Alcohol formula

Seltzers, processed food research, alcohol market updates and more

Seltzer strategy: Chinese ZEYA turns to supermarkets, distribution channels and rolls out new packaging

China’s first hard seltzer company ZEYA has turned its attention to supermarkets and retail channels, after shifting away from e-commerce, which accounted for the majority of sales in recent pandemic-hit years.

The company was founded in June 2020, and about 70% of sales came from ZEYA’s WeChat store. Hard seltzers are also sold on Tmall and Little Red Book. On e-commerce, the company sells 80,000 to 100,000 gross merchandise volume (GMV) per month.

This year, he predicts that modern and on-trade channels will account for the majority of sales, and that e-commerce will contribute 7-10% of total sales. Co-founder Eric Hoang said FoodNavigator-AsiaOnline alcohol sales have not taken off as much in China as elsewhere.

Over the past few years, China has handled COVID-19 quite well, with little disruption to the restaurant industry. So people are still going to bars, restaurants, whereas in a lot of other markets there’s been a need to go online, it’s not so obvious here​.

Processed foods including pickles linked to higher risk of eczema in adults – Chinese study

Frequent consumption of processed foods leads to an increased risk of atopic dermatitis, according to a study of adults living in China.

Atopic dermatitis (AD), widely known as eczema, is a chronic inflammatory skin disease that affects 2-17% of adult populations worldwide.

The risk factors for AD in adults are complex. Some studies have reported a Mediterranean diet and fermented milk products may offer protective factors against eczema, while others have suggested that a high intake of refined grains, red meat, dried foods commonly known as diet westerner, may increase the risk of Alzheimer’s disease and inflammation. .

However, the effect of processed foods in Chinese diets on AD remains unclear,”the huge differences between Chinese and Western diets make the findings of previous studies impossible to generalize well“, wrote the researchers in Nutrition Frontiers​.

Fightback: How APAC’s alcohol sector is succeeding after the COVID-19 hangover – Exclusive in-depth analysis

The alcohol sector in the Asia-Pacific region has been one of the hardest hit by the COVID-19 pandemic due to the closure of many hotel outlets, but insiders say the outlook is positive thanks retail modernization, product innovation and sustainability efforts.

That’s why, in this edition of the FNA Deep Dive, we take a closer look at the state of the alcohol industry in 2022, the major trends driving its growth, and the challenges that remain.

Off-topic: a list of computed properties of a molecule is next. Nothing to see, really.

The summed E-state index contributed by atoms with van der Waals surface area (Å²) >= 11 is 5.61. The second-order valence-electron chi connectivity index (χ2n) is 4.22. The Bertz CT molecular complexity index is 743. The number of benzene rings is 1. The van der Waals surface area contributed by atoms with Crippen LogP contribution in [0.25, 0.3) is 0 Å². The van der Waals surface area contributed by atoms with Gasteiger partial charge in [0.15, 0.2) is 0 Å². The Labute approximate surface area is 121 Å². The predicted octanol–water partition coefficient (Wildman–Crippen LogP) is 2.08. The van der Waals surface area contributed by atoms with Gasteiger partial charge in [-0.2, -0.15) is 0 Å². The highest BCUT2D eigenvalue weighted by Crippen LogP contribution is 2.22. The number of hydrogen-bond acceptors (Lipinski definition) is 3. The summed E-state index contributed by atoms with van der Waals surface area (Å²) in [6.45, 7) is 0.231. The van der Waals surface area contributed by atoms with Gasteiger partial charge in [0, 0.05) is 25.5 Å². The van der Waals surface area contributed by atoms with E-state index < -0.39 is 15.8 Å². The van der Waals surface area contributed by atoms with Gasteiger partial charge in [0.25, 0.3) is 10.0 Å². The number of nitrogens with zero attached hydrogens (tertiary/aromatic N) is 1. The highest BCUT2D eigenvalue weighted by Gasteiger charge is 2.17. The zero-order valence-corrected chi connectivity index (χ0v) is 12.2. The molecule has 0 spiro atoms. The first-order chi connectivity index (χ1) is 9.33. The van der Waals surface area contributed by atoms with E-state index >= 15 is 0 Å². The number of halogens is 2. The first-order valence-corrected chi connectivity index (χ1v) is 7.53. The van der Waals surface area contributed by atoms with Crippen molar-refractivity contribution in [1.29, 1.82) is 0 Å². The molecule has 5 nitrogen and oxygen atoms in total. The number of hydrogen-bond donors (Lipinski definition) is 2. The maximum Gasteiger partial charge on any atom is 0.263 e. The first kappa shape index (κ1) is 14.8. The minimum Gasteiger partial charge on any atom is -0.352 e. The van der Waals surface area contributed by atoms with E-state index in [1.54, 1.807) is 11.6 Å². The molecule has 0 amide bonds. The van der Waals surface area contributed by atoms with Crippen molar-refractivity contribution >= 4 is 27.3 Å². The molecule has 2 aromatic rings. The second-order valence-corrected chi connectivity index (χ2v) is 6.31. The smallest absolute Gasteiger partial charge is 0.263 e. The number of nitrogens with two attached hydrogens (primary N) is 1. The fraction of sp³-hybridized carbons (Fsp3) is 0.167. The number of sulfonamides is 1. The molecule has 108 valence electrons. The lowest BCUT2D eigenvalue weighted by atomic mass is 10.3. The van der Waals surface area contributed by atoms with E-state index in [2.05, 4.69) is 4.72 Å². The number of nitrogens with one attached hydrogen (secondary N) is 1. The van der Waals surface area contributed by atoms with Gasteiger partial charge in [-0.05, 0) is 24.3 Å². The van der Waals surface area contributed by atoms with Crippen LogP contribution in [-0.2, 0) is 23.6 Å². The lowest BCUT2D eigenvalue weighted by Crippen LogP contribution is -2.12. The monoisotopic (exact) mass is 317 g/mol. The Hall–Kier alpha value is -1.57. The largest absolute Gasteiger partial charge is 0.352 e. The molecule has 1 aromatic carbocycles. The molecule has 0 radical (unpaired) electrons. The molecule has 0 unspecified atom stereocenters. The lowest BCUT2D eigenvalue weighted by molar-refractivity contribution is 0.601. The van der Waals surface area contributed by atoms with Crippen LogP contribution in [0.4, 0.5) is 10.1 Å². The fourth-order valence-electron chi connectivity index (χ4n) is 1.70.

Although it has faced its share of problems due to food service shutdowns and alcohol bans in various countries in the region, the alcoholic beverages market in APAC is still expected to grow around 3.6 % until 2025 to reach a value of 420 billion US dollars.

Alcoholic beverage companies in the region are working to stimulate this growth as much as possible by evolving product and packaging offerings based on post-COVID-19 consumer demands, for example in terms of product formats where ready-to-drink (RTD) alcoholic beverages are seeing a surge in demand in many markets.

The rise of in-house livestreamers? How nutra brands are responding to China’s tax evasion scandal

Some nutrition brands plan to date a team of insider live influencers, following a high-profile tax evasion scandal involving one of China’s key opinion leaders (KOLs) .

In December, Viya Huang, China’s “live-streaming queen”, was fined 1.34 billion RMB ($210 million) for tax evasion. China’s tax authority announced that Viya, whose real name is Huang Wei, evaded tax amounting to RMB643 million ($100 million) between 2019 and 2020.

Against this backdrop, popular livestream KOLs are now coming under closer scrutiny, with some companies seeing the benefits of building their own in-house livestream talent team.

“If you’re a brand that has enough scale and you’re running these live streaming operations, there’s a point where the cost to you of doing live streaming in-house makes more sense than continuing to outsource it”,Michael Norris, head of research at AgencyChina, a Shanghai-based consultancy, said NutraIngredients-Asia.

More confusion? China ‘solid drink’ makers must change product labels from June 1

Makers of “solid drinks” will have to follow a set of new rules, such as changing their product labels, to prevent consumers mistaking them for health food or infant formula, Chinese authorities said.

In China, “solid beverages” are defined as general foods prepared by processing food raw materials and food additives into powder, granules or lumps.

They are not the same as diet foods or infant formula, but there have been reports of consumers mistaking them for infant formula.

To avoid consumer confusion, firms making “solid drinks” will have to adhere to four new rules from June 1, China’s State Administration of Market Regulation (SAMR) has announced.